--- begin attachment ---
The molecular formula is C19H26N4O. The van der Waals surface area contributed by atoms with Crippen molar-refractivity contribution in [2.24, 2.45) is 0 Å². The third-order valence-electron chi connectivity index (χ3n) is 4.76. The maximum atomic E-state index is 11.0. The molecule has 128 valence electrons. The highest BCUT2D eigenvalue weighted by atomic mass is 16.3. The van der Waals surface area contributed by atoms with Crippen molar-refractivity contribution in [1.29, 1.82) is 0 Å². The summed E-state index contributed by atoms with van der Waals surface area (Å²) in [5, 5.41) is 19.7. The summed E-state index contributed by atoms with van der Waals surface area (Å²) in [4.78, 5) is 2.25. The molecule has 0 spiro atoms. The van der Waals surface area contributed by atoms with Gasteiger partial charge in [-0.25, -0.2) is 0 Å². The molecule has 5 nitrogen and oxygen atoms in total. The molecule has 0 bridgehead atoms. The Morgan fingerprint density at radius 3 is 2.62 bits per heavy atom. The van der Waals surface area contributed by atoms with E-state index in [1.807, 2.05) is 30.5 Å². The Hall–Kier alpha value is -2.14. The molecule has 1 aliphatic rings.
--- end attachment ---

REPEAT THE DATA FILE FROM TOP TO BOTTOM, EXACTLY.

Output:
The molecular formula is C19H26N4O. The van der Waals surface area contributed by atoms with Crippen molar-refractivity contribution in [2.24, 2.45) is 0 Å². The third-order valence-electron chi connectivity index (χ3n) is 4.76. The maximum atomic E-state index is 11.0. The molecule has 128 valence electrons. The highest BCUT2D eigenvalue weighted by atomic mass is 16.3. The van der Waals surface area contributed by atoms with Crippen molar-refractivity contribution in [1.29, 1.82) is 0 Å². The summed E-state index contributed by atoms with van der Waals surface area (Å²) in [5, 5.41) is 19.7. The summed E-state index contributed by atoms with van der Waals surface area (Å²) in [4.78, 5) is 2.25. The molecule has 0 spiro atoms. The van der Waals surface area contributed by atoms with Gasteiger partial charge in [-0.25, -0.2) is 0 Å². The molecule has 5 nitrogen and oxygen atoms in total. The molecule has 0 bridgehead atoms. The Morgan fingerprint density at radius 3 is 2.62 bits per heavy atom. The van der Waals surface area contributed by atoms with E-state index in [1.807, 2.05) is 30.5 Å². The Hall–Kier alpha value is -2.14. The molecule has 1 aliphatic rings.